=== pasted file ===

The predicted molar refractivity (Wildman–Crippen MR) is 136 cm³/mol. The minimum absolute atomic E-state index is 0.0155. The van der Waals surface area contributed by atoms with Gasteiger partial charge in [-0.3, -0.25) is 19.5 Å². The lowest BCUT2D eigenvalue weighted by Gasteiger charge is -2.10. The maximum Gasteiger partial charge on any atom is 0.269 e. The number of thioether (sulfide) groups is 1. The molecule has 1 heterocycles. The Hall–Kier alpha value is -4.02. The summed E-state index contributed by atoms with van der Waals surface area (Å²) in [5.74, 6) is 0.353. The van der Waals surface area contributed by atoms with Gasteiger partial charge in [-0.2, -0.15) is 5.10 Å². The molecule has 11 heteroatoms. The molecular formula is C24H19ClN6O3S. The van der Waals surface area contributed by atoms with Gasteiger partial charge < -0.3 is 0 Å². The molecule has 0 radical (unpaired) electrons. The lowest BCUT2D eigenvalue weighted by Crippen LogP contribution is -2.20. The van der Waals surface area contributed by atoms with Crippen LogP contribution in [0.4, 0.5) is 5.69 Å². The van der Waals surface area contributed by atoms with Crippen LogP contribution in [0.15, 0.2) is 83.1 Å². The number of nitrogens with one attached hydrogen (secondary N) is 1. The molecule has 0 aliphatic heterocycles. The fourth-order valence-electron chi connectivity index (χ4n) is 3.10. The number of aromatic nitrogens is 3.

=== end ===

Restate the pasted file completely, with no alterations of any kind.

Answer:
The predicted molar refractivity (Wildman–Crippen MR) is 136 cm³/mol. The minimum absolute atomic E-state index is 0.0155. The van der Waals surface area contributed by atoms with Gasteiger partial charge in [-0.3, -0.25) is 19.5 Å². The lowest BCUT2D eigenvalue weighted by Gasteiger charge is -2.10. The maximum Gasteiger partial charge on any atom is 0.269 e. The number of thioether (sulfide) groups is 1. The molecule has 1 heterocycles. The Hall–Kier alpha value is -4.02. The summed E-state index contributed by atoms with van der Waals surface area (Å²) in [5.74, 6) is 0.353. The van der Waals surface area contributed by atoms with Gasteiger partial charge in [-0.2, -0.15) is 5.10 Å². The molecule has 11 heteroatoms. The molecular formula is C24H19ClN6O3S. The van der Waals surface area contributed by atoms with Gasteiger partial charge < -0.3 is 0 Å². The molecule has 0 radical (unpaired) electrons. The lowest BCUT2D eigenvalue weighted by Crippen LogP contribution is -2.20. The van der Waals surface area contributed by atoms with Crippen LogP contribution in [0.4, 0.5) is 5.69 Å². The van der Waals surface area contributed by atoms with Crippen LogP contribution in [0.15, 0.2) is 83.1 Å². The number of nitrogens with one attached hydrogen (secondary N) is 1. The molecule has 0 aliphatic heterocycles. The fourth-order valence-electron chi connectivity index (χ4n) is 3.10. The number of aromatic nitrogens is 3.